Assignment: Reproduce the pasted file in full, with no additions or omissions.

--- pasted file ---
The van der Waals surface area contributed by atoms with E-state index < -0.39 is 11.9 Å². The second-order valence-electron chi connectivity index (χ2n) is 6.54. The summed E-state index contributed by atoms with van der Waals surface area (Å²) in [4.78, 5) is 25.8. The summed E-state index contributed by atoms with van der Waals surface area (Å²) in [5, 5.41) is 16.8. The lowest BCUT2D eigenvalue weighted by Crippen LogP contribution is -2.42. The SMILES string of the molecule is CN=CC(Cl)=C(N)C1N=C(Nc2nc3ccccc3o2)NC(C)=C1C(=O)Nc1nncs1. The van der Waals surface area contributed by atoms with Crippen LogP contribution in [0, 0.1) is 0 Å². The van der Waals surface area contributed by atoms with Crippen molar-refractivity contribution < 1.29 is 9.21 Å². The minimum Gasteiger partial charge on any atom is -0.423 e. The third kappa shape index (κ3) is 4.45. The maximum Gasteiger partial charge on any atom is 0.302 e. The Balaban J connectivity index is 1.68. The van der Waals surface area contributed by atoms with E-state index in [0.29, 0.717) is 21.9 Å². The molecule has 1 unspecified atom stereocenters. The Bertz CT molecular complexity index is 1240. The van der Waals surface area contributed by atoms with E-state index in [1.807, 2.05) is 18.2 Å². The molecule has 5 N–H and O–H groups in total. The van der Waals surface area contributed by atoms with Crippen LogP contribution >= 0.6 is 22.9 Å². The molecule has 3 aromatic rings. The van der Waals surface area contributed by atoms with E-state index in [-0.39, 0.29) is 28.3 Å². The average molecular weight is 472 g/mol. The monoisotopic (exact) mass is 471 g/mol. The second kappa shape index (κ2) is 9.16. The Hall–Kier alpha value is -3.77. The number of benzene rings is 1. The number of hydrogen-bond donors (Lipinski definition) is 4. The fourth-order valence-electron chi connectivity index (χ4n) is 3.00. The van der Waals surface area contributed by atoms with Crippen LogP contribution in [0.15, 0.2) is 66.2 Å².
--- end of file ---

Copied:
The van der Waals surface area contributed by atoms with E-state index < -0.39 is 11.9 Å². The second-order valence-electron chi connectivity index (χ2n) is 6.54. The summed E-state index contributed by atoms with van der Waals surface area (Å²) in [4.78, 5) is 25.8. The summed E-state index contributed by atoms with van der Waals surface area (Å²) in [5, 5.41) is 16.8. The lowest BCUT2D eigenvalue weighted by Crippen LogP contribution is -2.42. The SMILES string of the molecule is CN=CC(Cl)=C(N)C1N=C(Nc2nc3ccccc3o2)NC(C)=C1C(=O)Nc1nncs1. The van der Waals surface area contributed by atoms with Crippen LogP contribution in [0, 0.1) is 0 Å². The van der Waals surface area contributed by atoms with Crippen molar-refractivity contribution < 1.29 is 9.21 Å². The minimum Gasteiger partial charge on any atom is -0.423 e. The third kappa shape index (κ3) is 4.45. The maximum Gasteiger partial charge on any atom is 0.302 e. The Balaban J connectivity index is 1.68. The van der Waals surface area contributed by atoms with E-state index in [0.29, 0.717) is 21.9 Å². The molecule has 1 unspecified atom stereocenters. The Bertz CT molecular complexity index is 1240. The van der Waals surface area contributed by atoms with E-state index in [1.807, 2.05) is 18.2 Å². The molecule has 5 N–H and O–H groups in total. The van der Waals surface area contributed by atoms with Crippen LogP contribution >= 0.6 is 22.9 Å². The molecule has 3 aromatic rings. The van der Waals surface area contributed by atoms with E-state index in [-0.39, 0.29) is 28.3 Å². The average molecular weight is 472 g/mol. The monoisotopic (exact) mass is 471 g/mol. The second kappa shape index (κ2) is 9.16. The Hall–Kier alpha value is -3.77. The number of benzene rings is 1. The number of hydrogen-bond donors (Lipinski definition) is 4. The fourth-order valence-electron chi connectivity index (χ4n) is 3.00. The van der Waals surface area contributed by atoms with Crippen LogP contribution in [0.15, 0.2) is 66.2 Å².